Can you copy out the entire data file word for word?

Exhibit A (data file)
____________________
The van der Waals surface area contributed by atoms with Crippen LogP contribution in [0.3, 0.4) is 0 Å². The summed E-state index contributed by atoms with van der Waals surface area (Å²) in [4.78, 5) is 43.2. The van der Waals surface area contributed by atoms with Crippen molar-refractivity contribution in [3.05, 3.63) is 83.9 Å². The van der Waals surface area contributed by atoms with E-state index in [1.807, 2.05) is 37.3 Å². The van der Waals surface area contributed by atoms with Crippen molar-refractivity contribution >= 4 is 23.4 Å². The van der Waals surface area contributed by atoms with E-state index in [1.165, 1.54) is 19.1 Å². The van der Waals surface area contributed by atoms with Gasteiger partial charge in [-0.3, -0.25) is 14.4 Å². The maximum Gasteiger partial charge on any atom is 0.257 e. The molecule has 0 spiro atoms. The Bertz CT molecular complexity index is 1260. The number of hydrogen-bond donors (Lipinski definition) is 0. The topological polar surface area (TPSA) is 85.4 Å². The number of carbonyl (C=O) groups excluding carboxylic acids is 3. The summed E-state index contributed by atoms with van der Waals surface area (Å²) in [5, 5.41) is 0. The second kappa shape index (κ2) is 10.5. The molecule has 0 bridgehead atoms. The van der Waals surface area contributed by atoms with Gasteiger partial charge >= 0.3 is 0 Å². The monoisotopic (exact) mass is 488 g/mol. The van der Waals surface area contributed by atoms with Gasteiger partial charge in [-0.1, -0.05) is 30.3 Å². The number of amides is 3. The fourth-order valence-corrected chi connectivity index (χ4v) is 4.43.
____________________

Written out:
The van der Waals surface area contributed by atoms with Crippen LogP contribution in [0.3, 0.4) is 0 Å². The summed E-state index contributed by atoms with van der Waals surface area (Å²) in [4.78, 5) is 43.2. The van der Waals surface area contributed by atoms with Crippen molar-refractivity contribution in [3.05, 3.63) is 83.9 Å². The van der Waals surface area contributed by atoms with E-state index in [1.807, 2.05) is 37.3 Å². The van der Waals surface area contributed by atoms with Crippen molar-refractivity contribution >= 4 is 23.4 Å². The van der Waals surface area contributed by atoms with E-state index in [1.165, 1.54) is 19.1 Å². The van der Waals surface area contributed by atoms with Gasteiger partial charge in [-0.3, -0.25) is 14.4 Å². The maximum Gasteiger partial charge on any atom is 0.257 e. The molecule has 0 spiro atoms. The Bertz CT molecular complexity index is 1260. The number of hydrogen-bond donors (Lipinski definition) is 0. The topological polar surface area (TPSA) is 85.4 Å². The number of carbonyl (C=O) groups excluding carboxylic acids is 3. The summed E-state index contributed by atoms with van der Waals surface area (Å²) in [5, 5.41) is 0. The second kappa shape index (κ2) is 10.5. The molecule has 0 bridgehead atoms. The van der Waals surface area contributed by atoms with Gasteiger partial charge >= 0.3 is 0 Å². The monoisotopic (exact) mass is 488 g/mol. The van der Waals surface area contributed by atoms with Gasteiger partial charge in [-0.1, -0.05) is 30.3 Å². The number of amides is 3. The fourth-order valence-corrected chi connectivity index (χ4v) is 4.43.